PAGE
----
The strategic performance of heterotopic experiences in higher education: Imagining spaces of potentiality for new South African identities

DOI: 10.1080/02580136.2018.1514287
Author(s): Belinda du PlooyEngagement Office, South Africa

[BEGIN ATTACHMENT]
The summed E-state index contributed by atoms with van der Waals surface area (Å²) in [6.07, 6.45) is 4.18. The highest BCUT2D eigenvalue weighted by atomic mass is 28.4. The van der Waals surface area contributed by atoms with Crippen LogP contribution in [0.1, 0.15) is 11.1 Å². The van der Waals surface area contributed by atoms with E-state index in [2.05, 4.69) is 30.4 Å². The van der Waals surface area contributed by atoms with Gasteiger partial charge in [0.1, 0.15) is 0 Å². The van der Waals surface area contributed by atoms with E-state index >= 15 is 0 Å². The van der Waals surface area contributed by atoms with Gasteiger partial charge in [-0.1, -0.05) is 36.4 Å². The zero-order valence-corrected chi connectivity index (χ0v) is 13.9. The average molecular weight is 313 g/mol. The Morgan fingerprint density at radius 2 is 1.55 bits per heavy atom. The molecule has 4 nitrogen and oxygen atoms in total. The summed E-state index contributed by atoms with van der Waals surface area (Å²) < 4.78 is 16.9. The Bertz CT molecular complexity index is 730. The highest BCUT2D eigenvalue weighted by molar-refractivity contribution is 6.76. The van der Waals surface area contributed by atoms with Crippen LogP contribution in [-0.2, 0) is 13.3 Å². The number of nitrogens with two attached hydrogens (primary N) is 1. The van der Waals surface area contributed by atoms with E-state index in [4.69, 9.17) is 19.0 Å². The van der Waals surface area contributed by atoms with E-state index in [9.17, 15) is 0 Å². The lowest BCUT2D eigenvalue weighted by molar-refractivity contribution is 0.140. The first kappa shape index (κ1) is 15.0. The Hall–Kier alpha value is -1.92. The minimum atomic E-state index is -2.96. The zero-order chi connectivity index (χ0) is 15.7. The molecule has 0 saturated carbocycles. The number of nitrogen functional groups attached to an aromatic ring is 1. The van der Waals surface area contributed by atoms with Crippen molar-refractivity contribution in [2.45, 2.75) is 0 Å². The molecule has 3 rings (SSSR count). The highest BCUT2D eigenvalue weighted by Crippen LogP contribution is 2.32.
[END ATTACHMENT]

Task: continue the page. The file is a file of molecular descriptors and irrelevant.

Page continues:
In an interview published in Esprit, Achille Mbembe asks “what is ‘today’, and what are we today? What are the lines of fragility, the lines of precariousness, the fissures in contemporary African life? And, possibly, how could what is, be no more, how could it give birth to something else?” As a response to this question of African identity, this article is twofold. Firstly, I aim to draw together an argument that recent and ongoing debates about decolonising knowledge (including Mbembe’s 2015 WISER lecture and open public conversations with the #RhodesMustFall [#RMF] student movement) can be read as part of the search for ways “to be otherwise”. In fact, higher education (HE) institutions should be, can be, and often are, crucial spaces of potentiality in this regard. An essential part of realising Mbembe’s vision of a new kind of human, therefore, would be to ensure that institutions in the contemporary HE landscape recognise, embrace and therefore (paradoxically) become what they are, namely “heterotopias”. Heterotopology is a metaphor Michel Foucault suggests in his 1967 lecture Of Other Spaces: Utopias and Heterotopias. Accepting that HE is a heterotopically discursive site, this article provides a brief, broad Foucaultian heterotopology of the contemporary HE landscape, with specific reference to the South African context. It focuses on Foucault’s three types of heterotopia (crisis, deviation and compensation) and his six principles of heterotopia. Secondly, it would be something of a performative contradiction if this article were merely to follow the conventions of a traditionally organised philosophical argument about an engaging metaphor (“heterotopia”). As an experimental “strategic performance”, the writing itself aims to produce a heterotopic reading experience, thereby joining in the heuristic excavation of experience, which is the task of the heterotopia. It draws disparate, clashing elements into a complex textual web, which should generate at least some feeling of disturbance or cognitive dissonance. In the article’s fissures and joints, readers should find points of entry for critical and creative thinking. As Johnson puts it in his analysis of Foucault’s metaphor, “heterotopias glitter and clash in their incongruous variety, illuminating a passage for our imagination”.

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